Test Ad, Good Business Practice or Fraud

Many in the mh and mhp industry recommend the use of “test ads”. The test ads are used for the submittor’s benefit to obtain market information. The submittor then uses the market information for their personal gain.

When submitting a test ad, the submittor does not have the product or service they are advertising. The submittor knows they do not have and cannot provide the product or service at that time. The submittor has no intention of providing the advertised product or service at that time. The submittor may be able to provide the product or service in the future, but that is not what the test ad states.

According to the Federal Trade Commission (FTC), “advertising must be truthful and non-deceptive . . . advertisers must have evidence to back up their claims . . .”.

Essentially, the law states that your advertising cannot be misleading. You have to tell the truth, or clearly label your ads so that no reasonable person could mistake your intent.

The recommended test ads are a violation of the FTC law.

This also raises a moral question on running ads which the submittor has no intention or ability to fulfill. The submittor’s justification is the potential financial gain. Remind anyone of the recent wall st and mortgage scams?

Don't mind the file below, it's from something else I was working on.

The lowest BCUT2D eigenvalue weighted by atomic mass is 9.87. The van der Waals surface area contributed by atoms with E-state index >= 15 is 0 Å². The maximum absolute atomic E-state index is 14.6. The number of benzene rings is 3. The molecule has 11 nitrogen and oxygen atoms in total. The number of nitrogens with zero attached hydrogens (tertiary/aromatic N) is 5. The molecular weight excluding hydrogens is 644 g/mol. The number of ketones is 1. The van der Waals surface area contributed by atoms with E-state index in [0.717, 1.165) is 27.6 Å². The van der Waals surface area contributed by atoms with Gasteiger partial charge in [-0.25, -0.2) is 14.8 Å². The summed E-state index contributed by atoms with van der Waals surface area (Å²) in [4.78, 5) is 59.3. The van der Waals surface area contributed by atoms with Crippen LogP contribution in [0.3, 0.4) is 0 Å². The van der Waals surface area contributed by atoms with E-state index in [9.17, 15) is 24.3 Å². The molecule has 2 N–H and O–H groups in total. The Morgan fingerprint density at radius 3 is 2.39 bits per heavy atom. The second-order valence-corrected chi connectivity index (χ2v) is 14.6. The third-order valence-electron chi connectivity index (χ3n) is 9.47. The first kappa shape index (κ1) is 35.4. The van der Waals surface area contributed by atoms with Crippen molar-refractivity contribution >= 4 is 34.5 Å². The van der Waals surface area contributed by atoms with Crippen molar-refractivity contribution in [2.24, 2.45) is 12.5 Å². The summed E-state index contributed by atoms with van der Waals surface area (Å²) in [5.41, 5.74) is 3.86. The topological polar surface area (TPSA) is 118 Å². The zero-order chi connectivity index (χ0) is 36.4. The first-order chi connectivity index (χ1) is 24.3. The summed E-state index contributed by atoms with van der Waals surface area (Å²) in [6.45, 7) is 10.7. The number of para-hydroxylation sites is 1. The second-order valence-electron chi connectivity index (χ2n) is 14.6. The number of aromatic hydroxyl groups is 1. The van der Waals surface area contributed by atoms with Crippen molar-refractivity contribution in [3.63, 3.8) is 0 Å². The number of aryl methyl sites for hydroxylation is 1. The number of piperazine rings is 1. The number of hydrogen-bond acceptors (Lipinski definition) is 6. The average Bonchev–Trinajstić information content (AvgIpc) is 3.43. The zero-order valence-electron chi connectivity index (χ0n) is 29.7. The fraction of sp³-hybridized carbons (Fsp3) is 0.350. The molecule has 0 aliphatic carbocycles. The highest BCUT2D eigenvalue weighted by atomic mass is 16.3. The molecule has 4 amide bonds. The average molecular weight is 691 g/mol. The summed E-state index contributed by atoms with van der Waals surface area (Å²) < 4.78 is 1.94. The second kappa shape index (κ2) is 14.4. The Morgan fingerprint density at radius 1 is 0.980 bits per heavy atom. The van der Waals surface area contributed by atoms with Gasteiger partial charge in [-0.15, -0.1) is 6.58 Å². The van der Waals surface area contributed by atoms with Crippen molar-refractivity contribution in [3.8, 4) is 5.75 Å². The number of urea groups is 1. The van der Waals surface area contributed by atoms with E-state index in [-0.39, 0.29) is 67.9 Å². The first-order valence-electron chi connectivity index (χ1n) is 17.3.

If you switch to the other side of the fence, how would you respond if another party was running an ad for a product or service which you wanted and you found out the other party had no intention of providing the advertised product or service?

There are other techniques to obtain market data without running fraudulent test ads.


As an example, a recent post stated there are several reasons for test ads.

  1. It’s a great barometer of what’s going on in a market – much better than any educated guess based on employment, diversification of jobs, etc.

  2. Some of those currently occupied homes will become vacant when you evict tenants for non-payment and they run off. You better be able to re-sell them or your vacancy will skyrocket and your 55 occupied could become 50 pretty fast.

  3. I assume part of the upside in this deal is to fill those two remaining vacant lots. Without demand, you can cross that off as an option.

  4. Every other smart buyer today is going to run a test ad and, if it does not pull in that market, it will hurt your exit strategy.

You should consider a test ad as essential as a Phase I on every property. and since it only costs about $200 to do it (often less), you’d be crazy not to.